If part of the value of any action film is in how well it sets up its thrills, there is a zen-like purity to the premise of “Crank” (and, to a lesser extent, its even-more-gonzo sequel “High Voltage“) that must place it high on any list of action greats. Here, the enormously underrated Jason Statham, revelling in the awesome moniker Chev Chelios, through a completely preposterous series of events, must keep his adrenaline levels elevated…or die! Cue a frenetic series of skits, courtesy of no-holds-barred absurdity merchants Neveldine/Taylor, in which Chelios tried to find the bad guys, while picking fights, snorting coke, stealing police motorbikes, having sex in public, and generally engaging in the most reckless behavior he can — anything to keep the blood pumping. Massive props would be due for devising this event-horizon action plot hook even if the film were less fun — but it’s also an inventive, hilarious blast.
A pair of stunt co-ordinators-turned-directors’ debut film, an unashamedly B-movie premise, starring an actor whose most indelible recent contribution to the pop culture scene came in the form of a meme in which he morosely eats a sandwich? Can you blame any of us for being blindsided by just how much fun Chad Stahelski and David Leitch‘s “John Wick,” starring Keanu Reeves, turned out to be? Taking a leaf from the less-is-more plotting of classic films like “Point Blank” and “Le Samourai, ‘ and bundling it up into a revenge Western archetype, the film delivers lean, taciturn, gun-fu thrills in abundance, and shows off exceptional fight choreography and editing (Stahelski and Leitch are both experienced second-unit helmers too). Many have predicted a “Taken“-style renaissance for Reeves as a result, but frankly ‘Wick’ is miles better than the Liam Neeson vehicle, not least because chief among its virtues is a sly awareness of its own silliness, however straight it’s played.7. “Mission: Impossible — Ghost Protocol” (2011)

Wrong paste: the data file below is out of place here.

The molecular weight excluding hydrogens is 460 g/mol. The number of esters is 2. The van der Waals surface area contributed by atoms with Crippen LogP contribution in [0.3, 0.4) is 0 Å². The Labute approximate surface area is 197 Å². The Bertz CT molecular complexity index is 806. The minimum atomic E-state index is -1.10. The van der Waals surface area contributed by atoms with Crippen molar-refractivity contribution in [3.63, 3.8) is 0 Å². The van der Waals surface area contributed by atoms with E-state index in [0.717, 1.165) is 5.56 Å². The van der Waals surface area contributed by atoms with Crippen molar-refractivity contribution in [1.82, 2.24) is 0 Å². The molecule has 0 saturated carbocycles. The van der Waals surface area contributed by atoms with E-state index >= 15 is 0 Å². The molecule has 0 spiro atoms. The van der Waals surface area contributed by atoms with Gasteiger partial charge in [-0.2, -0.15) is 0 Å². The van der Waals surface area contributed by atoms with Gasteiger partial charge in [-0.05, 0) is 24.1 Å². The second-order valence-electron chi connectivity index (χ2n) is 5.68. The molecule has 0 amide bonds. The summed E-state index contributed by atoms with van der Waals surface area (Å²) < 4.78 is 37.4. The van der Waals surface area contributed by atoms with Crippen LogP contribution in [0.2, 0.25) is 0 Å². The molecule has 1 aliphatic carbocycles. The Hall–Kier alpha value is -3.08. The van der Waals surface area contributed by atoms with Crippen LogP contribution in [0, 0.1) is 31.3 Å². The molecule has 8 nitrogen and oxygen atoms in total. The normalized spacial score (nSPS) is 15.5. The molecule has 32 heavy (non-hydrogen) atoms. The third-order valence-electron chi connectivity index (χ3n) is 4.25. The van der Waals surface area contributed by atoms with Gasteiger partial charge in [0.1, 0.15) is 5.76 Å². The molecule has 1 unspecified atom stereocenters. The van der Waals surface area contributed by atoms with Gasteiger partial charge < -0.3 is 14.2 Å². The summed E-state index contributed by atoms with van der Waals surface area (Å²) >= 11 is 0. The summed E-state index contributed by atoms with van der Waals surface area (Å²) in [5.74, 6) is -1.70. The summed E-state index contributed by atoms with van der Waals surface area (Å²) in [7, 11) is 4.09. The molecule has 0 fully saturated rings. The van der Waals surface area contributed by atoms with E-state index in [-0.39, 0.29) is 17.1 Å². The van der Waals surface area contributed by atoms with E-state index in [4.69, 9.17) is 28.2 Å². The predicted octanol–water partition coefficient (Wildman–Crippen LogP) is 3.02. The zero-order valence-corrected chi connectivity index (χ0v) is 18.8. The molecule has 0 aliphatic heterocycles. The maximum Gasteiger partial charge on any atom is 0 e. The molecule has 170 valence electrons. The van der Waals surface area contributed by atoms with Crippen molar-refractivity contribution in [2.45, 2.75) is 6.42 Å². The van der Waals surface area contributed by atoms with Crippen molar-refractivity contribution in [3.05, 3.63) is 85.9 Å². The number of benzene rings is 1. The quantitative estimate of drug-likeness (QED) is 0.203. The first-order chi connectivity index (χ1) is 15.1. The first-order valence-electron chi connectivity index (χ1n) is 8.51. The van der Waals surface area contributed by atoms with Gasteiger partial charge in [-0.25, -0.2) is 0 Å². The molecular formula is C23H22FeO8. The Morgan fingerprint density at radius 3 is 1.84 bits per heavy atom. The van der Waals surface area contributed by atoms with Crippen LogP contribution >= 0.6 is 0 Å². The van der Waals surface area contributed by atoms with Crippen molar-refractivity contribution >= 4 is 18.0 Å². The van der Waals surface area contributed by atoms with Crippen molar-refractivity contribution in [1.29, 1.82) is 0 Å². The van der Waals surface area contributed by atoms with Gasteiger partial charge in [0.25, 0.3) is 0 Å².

We, or rather our spy franchises, live in such a post-Bourne world these days that it can be easy to overlook just what a tectonic shift the series represented in terms of how big-budget action films could be approached. While Doug Liman‘s first entry, “The Bourne Identity,” did the work in terms of establishing a new, real-world tone, it is really Paul Greengrass‘ nervy handheld docudrama style that redefined the action landscape, and of his two go-rounds, ‘Ultimatum’ is the more satisfying film. It also contains the single best action set piece of the series to date, a neat encapsulation of everything ‘Bourne’ did differently from the glossy, gadget-driven spy-jinks of yore: the foot chase through a crowded Waterloo station. Simply a masterclass in gritty action, it uses nothing more than tense cutting, comprehensible sight lines, and hundreds of extras in an enclosed space to create one of the most thrilling and genuinely perilous-feeling action sequences in recent memory.